Last month, I read the book Find Your Artistic Voice by Lisa Congdon. In the first few pages, Congdon clarifies that the title is a bit misleading. It sounds like your voice is something solid—fixed and final—and all you must do is find it. In reality, your voice is always changing.
Lately, I’ve felt like I’m stuck in a rut–both with the art medium I use and the subjects of my drawings. Do I have a style or a voice? None that I can identify. I’m not a landscape artist, nor do I enjoy drawing architecture or objects, like fruit or a plate of food.
I like drawing portraits of people or dogs. And all was good in the beginning—when I was seeing my drawings get better. There were times when a drawing surprised me. It made me smile, similar to the way I laugh sometimes when I read something I wrote and think, that’s actually good. And then I wonder, Where the hell did that come from? Did I do that?
So I’m trying to find how to have more of those moments of surprise and wonder and amusement and being tickled with something I created. It seems to become more difficult the longer I’ve been at a creative endeavor. Something switches inside me, taking me from finding happiness in the practice to only feeling drudgery in the work.
I know things can’t always be fun and games. You can’t wait to be inspired—for the muse to dance around your studio or desk. She’s too damn fickle. But that’s what people often think creativity is all about. Only those moments. But there is actual work and discipline involved. There are off days. And to keep going, well, I’ll speak for myself, I need those sparkly magic moments to show up once in a while. Is that asking for too much? I don’t think so. So what’s the answer?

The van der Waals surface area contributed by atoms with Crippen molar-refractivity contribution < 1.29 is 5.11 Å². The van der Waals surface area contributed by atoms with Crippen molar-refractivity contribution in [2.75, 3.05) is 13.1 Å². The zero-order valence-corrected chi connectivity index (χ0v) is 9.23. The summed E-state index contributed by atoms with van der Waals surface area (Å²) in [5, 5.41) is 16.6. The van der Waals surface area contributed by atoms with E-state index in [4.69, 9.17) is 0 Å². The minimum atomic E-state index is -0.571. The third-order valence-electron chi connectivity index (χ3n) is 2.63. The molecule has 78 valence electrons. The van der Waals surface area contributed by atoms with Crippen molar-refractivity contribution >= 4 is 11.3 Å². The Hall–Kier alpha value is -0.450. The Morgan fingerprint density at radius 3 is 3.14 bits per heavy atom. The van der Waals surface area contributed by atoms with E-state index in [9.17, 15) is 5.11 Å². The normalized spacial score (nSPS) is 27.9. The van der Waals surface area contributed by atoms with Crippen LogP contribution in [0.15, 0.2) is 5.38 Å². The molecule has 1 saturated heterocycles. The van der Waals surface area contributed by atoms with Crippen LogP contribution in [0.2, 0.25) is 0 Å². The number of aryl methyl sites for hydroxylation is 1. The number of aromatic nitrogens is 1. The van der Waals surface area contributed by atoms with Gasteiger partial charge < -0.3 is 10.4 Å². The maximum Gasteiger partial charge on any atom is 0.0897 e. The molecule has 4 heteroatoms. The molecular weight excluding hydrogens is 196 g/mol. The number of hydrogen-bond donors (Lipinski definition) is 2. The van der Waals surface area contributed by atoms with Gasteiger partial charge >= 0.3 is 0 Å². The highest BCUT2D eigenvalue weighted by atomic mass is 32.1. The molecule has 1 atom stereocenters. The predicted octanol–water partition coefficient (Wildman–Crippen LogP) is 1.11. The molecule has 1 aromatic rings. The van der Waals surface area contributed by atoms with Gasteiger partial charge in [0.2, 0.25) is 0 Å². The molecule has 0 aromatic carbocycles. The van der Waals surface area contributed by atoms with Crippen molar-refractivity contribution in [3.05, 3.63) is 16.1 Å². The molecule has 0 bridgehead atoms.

One day, I wrote on my chalkboard Daily Novelty. They were words that popped into my head, the way words sometimes do. But for a person who thrives on routines and rituals, Daily Novelty is like a cow jumping over the moon. Unless… I can weave it into my routine without making it un-novel.
I began awkwardly, as I generally do. I went to the library to find portrait photography books. Hoping they would have interesting people to draw, rather than the selfied, overly photoshopped, expertly attired, and made-up faces you find online.
I wanted interesting faces that tell a story. I don’t know if I’ve found that exactly, but the photography collection in Patti Smith: American Artist, by Frank Stefanko, and Women, by Susan Sontag and Annie Leibovitz, have been fun to work with.
In addition, the Art Prof (Clara Lieu) has a Flickr account with loads of reference photos, including people with a wide variety of facial expressions, ages, and body types. I’ve only begun to explore Prof Clara Lieu’s website and YouTube channel. She’s very generous with free materials as well as paid classes and a Patreon page. It’s a lot of material and I’m trying to figure out where to start without overwhelming myself (in other words, trying to avoid my usual all-or-nothing, bull-in-a-china-shop approach to learning).
A recent Art Prof YouTube video was about drawing Fan Art, something I’ve never done because who or what am I a fan of? But then I thought of Xena the Warrior Princes. How fun would it be to draw a Xena sneer, a Xena warrior cry—she had such an expressive face. Better yet, what if I found a Xena photo, then took a selfie, trying to mimic her expression, and drew that? Okay. Now I’m getting excited.
But I also fear that what is beautiful in my imagination will come out twisted, unbalanced, even hideous. I have the same fears in my writing. The thing is, I definitely won’t know what’s possible or find solutions to drawing or writing problems if I give up. So I work on being okay with feelings of frustration and with making mistakes and doing something badly. Each bad sketch or story carries me one step closer towards improvement—or so I tell myself.
Besides, I do this for fun. Remember?